It’s unclear if the makers of Bollywood movie ‘Flying Jatt’ deleted the scenes that Shiromani Gurdwara Parbandhak Committee (SGPC) objected to, but lead actors Tiger Shroff and Jacqueline Fernandez landed in Amritsar on Saturday to begin a promotional tour before the August 25 release.
The actors and the crew paid obeisance at the Golden Temple, where they said nothing about the controversy or the deleting of any content. The SGPC doesn’t know if the changes were carried out. “I got a call from the unit saying it would meet me when it came to Darbar Sahib but nobody did,” SGPC additional secretary Diljit Singh Bedi said.
SGPC president Avtar Singh Makkar said the SGPC film committee had reviewed ‘Flying Jatt’ and conveyed its reservations to Balaji Motion Pictures. “They promised to delete the scenes but haven’t confirmed it till date. If the content is not modified, then they’ll be responsible for the consequences.”
In the movie, Tiger Shroff plays a Sikh who turns into a superhero and dons a blue bodysuit along with a cape and a mask. SGPC additional secretary Diljit Singh Bedi said the committee’s objection was to Tiger’s turban and ‘khanda’ (Sikh military emblem) on his outfit. After it came to Makkar’s notice last November, the SGPC president wrote to the filmmakers in December.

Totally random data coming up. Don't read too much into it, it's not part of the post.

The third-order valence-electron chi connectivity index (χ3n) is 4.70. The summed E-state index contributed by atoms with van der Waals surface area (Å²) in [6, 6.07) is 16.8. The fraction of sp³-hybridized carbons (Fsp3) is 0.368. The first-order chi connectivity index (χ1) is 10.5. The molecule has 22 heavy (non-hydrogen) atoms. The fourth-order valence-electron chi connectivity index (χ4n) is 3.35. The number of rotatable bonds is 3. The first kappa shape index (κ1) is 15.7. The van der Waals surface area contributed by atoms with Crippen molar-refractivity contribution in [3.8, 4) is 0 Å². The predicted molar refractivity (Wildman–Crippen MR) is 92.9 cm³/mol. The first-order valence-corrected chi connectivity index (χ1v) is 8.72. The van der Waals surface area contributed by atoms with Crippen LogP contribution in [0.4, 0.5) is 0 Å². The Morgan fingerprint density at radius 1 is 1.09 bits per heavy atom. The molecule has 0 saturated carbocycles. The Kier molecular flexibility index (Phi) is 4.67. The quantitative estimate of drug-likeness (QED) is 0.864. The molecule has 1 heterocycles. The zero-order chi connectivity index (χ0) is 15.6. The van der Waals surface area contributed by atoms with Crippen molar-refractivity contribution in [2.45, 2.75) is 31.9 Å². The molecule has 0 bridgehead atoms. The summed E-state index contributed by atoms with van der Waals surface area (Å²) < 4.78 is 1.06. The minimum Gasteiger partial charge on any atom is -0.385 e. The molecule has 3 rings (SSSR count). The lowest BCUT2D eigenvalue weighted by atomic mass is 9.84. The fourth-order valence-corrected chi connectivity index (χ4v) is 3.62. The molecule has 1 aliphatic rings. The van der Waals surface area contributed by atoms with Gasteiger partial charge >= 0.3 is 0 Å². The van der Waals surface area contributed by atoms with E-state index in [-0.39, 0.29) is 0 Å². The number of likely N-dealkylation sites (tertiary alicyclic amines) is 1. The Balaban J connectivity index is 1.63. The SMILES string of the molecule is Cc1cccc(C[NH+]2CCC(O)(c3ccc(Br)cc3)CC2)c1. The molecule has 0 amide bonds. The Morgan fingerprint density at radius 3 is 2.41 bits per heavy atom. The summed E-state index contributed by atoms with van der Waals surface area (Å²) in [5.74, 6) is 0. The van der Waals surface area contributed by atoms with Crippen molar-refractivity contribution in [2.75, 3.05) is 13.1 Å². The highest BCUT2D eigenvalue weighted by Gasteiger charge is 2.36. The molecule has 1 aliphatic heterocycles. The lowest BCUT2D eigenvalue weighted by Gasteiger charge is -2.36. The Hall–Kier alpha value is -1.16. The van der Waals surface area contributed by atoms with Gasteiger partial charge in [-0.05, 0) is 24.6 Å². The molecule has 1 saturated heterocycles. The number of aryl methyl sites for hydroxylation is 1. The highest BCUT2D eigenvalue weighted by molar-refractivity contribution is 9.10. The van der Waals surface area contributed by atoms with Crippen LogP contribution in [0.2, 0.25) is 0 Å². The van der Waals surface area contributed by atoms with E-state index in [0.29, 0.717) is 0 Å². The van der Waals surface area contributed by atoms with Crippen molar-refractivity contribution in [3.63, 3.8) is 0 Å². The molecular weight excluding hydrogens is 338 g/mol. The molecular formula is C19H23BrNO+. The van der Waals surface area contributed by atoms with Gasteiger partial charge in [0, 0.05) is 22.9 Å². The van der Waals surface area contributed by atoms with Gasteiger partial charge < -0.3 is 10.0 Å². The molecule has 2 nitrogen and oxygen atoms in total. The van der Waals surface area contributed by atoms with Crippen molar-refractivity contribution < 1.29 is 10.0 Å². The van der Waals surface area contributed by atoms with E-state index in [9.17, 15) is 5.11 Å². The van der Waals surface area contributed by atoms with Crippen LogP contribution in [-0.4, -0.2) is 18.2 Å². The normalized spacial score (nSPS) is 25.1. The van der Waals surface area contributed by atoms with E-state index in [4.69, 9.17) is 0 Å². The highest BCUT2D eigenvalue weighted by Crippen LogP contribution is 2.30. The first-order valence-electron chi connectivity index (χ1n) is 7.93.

About the objections given in writing to the filmmakers, Bedi said: “The khanda on the superhero’s outfit didn’t look authentic. Amrita Singh, who plays Tiger’s mother, is shown drinking, which is inappropriate portrayal of a Sikh wife or mother. A few scenes twisted the Sikh identity and ethos.”
Actors avoided even the media mostly but Shroff did say he was “sure the character (of Flying Jatt) will not hurt anyone’s sentiments”. “We are glorifying Punjabis, not showing them in a bad light.” On July 21, the SGPC had given a warning to the producers.
~ The ‘khanda’ (Sikh military emblem) on the superhero’s outfit doesn’t look authentic
~ Amrita Singh, who plays Tiger’s mother, a Sikh, is shown drinking
~ A few scenes twist Sikh identity, claims the SGPC